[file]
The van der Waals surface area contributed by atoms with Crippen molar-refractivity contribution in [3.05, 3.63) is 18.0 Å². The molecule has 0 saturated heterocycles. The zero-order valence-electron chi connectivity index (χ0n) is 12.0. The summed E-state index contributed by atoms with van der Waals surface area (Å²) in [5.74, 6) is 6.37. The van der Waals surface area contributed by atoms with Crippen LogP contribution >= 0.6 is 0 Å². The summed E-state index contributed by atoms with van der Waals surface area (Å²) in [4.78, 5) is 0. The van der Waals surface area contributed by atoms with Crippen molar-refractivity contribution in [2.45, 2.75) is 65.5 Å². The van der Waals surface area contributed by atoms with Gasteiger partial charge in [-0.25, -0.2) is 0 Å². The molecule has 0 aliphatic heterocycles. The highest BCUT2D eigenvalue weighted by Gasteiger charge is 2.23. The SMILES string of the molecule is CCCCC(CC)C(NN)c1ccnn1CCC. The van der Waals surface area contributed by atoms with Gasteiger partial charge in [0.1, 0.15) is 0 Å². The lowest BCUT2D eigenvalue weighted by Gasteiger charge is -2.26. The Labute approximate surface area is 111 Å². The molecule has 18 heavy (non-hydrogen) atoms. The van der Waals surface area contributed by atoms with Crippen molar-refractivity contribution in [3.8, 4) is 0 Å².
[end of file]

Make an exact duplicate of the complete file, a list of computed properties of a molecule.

The van der Waals surface area contributed by atoms with Crippen molar-refractivity contribution in [3.05, 3.63) is 18.0 Å². The molecule has 0 saturated heterocycles. The zero-order valence-electron chi connectivity index (χ0n) is 12.0. The summed E-state index contributed by atoms with van der Waals surface area (Å²) in [5.74, 6) is 6.37. The van der Waals surface area contributed by atoms with Crippen LogP contribution >= 0.6 is 0 Å². The summed E-state index contributed by atoms with van der Waals surface area (Å²) in [4.78, 5) is 0. The van der Waals surface area contributed by atoms with Crippen molar-refractivity contribution in [2.45, 2.75) is 65.5 Å². The van der Waals surface area contributed by atoms with Gasteiger partial charge in [-0.25, -0.2) is 0 Å². The molecule has 0 aliphatic heterocycles. The highest BCUT2D eigenvalue weighted by Gasteiger charge is 2.23. The SMILES string of the molecule is CCCCC(CC)C(NN)c1ccnn1CCC. The van der Waals surface area contributed by atoms with Gasteiger partial charge in [0.1, 0.15) is 0 Å². The lowest BCUT2D eigenvalue weighted by Gasteiger charge is -2.26. The Labute approximate surface area is 111 Å². The molecule has 18 heavy (non-hydrogen) atoms. The van der Waals surface area contributed by atoms with Crippen molar-refractivity contribution in [3.8, 4) is 0 Å².